Maryam Jameelah was born Margaret Marcus to a Jewish family in New Rochelle, NY, on May 23, 1934. She grew up in a secular environment, but at the age of nineteen, while a student at New York University, she developed a keen interest in religion.
Unable to find spiritual guidance in her immediate environment, she looked to other faiths. Her search brought her into contact with an array of spiritual orders, religious cults, and world religions; she became acquainted with Islam around 1954. She was then greatly impressed by Marmaduke Pickthall’s The Meaning of the Glorious Koran and by the works of Muhammad Asad, himself a convert from Judaism to Islam. Jameelah cites Asad’s The Road to Mecca and Islam at Crossroads as critical influences on her decision to become a Muslim.
Through her readings in Islam she developed a bond with the religion and became a vocal spokesperson for the faith, defending Muslim beliefs against Western criticism and championing such Muslim causes as that of the Palestinians. Her views created much tension in her personal life, but she continued to pursue her cause.
She embraced Islam in New York on May 24, 1961, and soon after began to write for the Muslim Digest of Durban, South Africa. Her articles outlined a pristine view of Islam and sought to establish the truth of the religion through debates with critics. Through the journal, Jameelah became acquainted with the works of Mawlana Sayyid Abu Ala Mawdudi, the founder of the Jamaati Islami (Islamic Party) of Pakistan, who was also a contributor to the journal.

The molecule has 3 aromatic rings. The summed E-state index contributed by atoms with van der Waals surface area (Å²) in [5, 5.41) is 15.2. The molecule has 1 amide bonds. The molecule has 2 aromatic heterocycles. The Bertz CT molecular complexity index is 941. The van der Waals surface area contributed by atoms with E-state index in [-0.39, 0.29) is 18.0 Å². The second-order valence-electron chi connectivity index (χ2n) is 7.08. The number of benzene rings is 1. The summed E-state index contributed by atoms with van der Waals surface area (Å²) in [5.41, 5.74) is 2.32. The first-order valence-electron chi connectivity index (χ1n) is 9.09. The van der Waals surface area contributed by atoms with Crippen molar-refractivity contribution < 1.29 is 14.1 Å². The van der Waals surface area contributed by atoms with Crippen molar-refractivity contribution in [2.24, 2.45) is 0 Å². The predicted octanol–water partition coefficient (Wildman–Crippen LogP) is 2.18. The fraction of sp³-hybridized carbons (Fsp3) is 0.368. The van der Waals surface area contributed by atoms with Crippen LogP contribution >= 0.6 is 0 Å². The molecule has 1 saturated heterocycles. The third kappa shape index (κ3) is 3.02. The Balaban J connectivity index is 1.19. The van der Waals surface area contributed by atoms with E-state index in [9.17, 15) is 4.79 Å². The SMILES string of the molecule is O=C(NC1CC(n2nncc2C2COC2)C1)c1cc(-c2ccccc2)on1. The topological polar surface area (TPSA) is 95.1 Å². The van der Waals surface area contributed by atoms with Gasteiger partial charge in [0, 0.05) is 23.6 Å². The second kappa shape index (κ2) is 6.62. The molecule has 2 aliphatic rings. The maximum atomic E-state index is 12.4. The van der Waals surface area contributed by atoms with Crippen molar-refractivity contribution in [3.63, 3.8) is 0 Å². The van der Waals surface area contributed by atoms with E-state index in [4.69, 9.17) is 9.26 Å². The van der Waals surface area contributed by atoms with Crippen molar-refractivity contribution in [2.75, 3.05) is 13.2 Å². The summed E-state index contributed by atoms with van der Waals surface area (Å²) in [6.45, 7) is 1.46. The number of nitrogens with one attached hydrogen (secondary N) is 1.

Jameelah was impressed by Mawdudi’s views and began to correspond with him. Their letters between 1960 and 1962, later published in a volume entitled Correspondences between Maulana Mawdoodi and Maryam Jameelah, discussed a variety of issues from the discourse between Islam and the West, to Jameelah’s personal spiritual concerns.
Jameelah traveled to Pakistan in 1962 on Mawdudi’s advice and joined his household in Lahore. She soon married Muhammad Yusuf Khan, as his second wife.
Since settling in Pakistan, she has written an impressive number of books, which adumbrated the Jamaati Islami’s ideology in a systematic fashion. Although she never formally joined the party, she became one of its chief ideologists.
Jameelah has been particularly concerned with the debate between Islam and the West, an important, albeit not central, aspect of Mawdudi’s thought.
Her significance, however, does not lie in the force of her observations, but in the manner in which she articulates an internally consistent paradigm for revivalism’s rejection of the West. In this regard, her influence far exceeds the boundaries of the Jamaati Islami and has been important in the development of the Muslim world.
The logic of her discursive approach has recently led Jameelah away from revivalism and the Jamaati Islami. Increasingly aware of revivalism’s own borrowing from the West, she has distanced herself from the revivalist exegesis and has even criticized her mentor Mawdudi for his assimilation of modern concepts into Jamaati Islami’s ideology. Her writings in recent years embody this change in orientation and reveal the influence of traditional Islam.
Today she lives in Lahore and continues to write on Islamic thought and life.
Originally posted by: Mr. Taimur Ali